‘The laneway is sheltered and wide enough to hold our first purpose-built stage, dancers, and audiences. A ‘magic hat’ is passed around during the free performances and everyone leaves happy and has a good time.’

Firing up for Winter

Arts and Reviews, EventsJoanne Eisemann

THE ANNUAL WinterFire Festival on Saturday 22nd June will be a night of celebration, entertainment and food.

Starting off at 4.00pm, there will be lots of great spots to grab with friends and family.

The Blazing Fire Drums will be fuelled throughout the night, making sure you’re all nice and toasty till the Mega Bon Fire at 7.30pm.

This year, Arts Deloraine has great music from the local Jazz Quartet and the Meander Men. The drumming workshop will be in full beat, and the fantastic belly dancers are bringing a not-to-be-missed fire routine. There will be storytelling, circle dancing and fire sculptures.

Children can join the drumming workshop or the ‘Best Dressed Competition’ – this year’s theme is ‘The Human Scarecrow’.

New food vendors are joining past favourites with delicious hot food from Haddo’s Hot Dogs, Taco’s and Wings, Char Char Char and Coffee Buzz.

Arts Deloraine will warm you up with Ye Olde Mulled Wine, evoking the magic of winter, freshly popped corn and marshmallows for those blazing fire drums!

New this year is the ‘WinterFire Photography Competition’, with $500 in cash prizes. Everyone has a camera, so flex your creative spirit and show how the night is seen through your eyes! Finalist entries will be exhibited in Deloraine later in the year.

Email for more information about the competition. Make sure you check out Winterfire on Facebook to keep you up-to-date with events and information.

Presale tickets are available from

All presale ticket holders go into the draw to win a family photo session with Kristy L Photography valued at $650, so make sure to get in early.

It is the annual event that should not be missed. See you there!


Once upon a time …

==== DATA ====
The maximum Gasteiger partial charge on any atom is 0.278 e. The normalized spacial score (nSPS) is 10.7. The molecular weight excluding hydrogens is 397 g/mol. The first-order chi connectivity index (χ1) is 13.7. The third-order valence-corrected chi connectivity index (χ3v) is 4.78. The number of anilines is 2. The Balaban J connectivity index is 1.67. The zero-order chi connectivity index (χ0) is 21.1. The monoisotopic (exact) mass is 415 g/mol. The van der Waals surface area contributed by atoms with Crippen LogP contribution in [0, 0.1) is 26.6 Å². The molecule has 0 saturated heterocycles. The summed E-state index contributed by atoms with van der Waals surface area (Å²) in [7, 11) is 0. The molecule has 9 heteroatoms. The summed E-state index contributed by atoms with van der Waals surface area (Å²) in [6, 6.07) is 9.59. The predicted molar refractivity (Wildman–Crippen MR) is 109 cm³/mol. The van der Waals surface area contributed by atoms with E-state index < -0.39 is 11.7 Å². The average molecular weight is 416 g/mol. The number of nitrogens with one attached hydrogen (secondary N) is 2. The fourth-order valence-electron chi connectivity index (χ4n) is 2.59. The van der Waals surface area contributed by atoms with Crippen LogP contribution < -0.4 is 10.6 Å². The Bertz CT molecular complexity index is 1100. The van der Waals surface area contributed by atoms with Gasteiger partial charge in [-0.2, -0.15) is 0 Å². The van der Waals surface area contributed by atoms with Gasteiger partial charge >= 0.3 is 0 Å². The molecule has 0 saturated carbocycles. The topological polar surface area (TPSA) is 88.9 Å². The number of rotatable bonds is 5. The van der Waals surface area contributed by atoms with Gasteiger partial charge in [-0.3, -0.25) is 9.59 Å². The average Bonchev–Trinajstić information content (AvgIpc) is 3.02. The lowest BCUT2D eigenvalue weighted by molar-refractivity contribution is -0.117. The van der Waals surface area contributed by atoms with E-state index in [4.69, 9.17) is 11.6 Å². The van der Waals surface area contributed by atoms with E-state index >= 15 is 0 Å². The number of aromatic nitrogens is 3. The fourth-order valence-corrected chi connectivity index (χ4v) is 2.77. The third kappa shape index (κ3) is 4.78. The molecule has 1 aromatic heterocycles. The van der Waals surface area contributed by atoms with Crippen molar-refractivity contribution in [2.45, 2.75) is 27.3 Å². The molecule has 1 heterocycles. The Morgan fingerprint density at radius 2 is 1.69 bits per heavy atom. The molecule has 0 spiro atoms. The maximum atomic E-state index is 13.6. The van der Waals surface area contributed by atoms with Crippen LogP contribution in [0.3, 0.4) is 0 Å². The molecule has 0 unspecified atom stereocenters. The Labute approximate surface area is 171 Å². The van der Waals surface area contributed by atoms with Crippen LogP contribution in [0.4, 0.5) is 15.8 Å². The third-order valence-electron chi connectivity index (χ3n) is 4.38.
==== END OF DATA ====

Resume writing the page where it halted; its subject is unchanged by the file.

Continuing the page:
Arts and Reviews, BusinessJoanne Eisemann
Eve Robson surrounded by a lifetime of collectables.  Photo by Mike Moores

Eve Robson surrounded by a lifetime of collectables.

Photo by Mike Moores

By Wai Lin Coultas

ONCE UPON A Time Collectables opened last July at 49 William Street.

Eve and Ian Robson have collected while living in Sydney and on vacations around Australia. Along with all sorts of rustic items and furniture, their collectables include 1900s English china, Venetian and Victorian glassware, English and Australian pottery.

Be it old irons or even scales, Eve loves rustics as people can buy them to display or use.

When she and Ian collected too much china, pottery and glass to fit in their house, they started selling at Sydney markets as a hobby.

When the markets slowed down for china and glass, they switched to rustics – old luggage, mirrors, ladders.

They have been sourcing for quite a number of customers since opening their shop. ‘If we come across it, I will let them know,’ Eve added.

After six vacations every two years, Eve and Ian settled in Tasmania eighteen months ago. They always visited Westbury as it was ‘quiet and easy going compared to the city … the people are very helpful, friendly and nice.’

To go with their William Street shop, they bought tables and sideboards from Love Antiques. ‘We had the stock to start a shop up. What we did not have were the big pieces of furniture to put things on,’ Eve explained.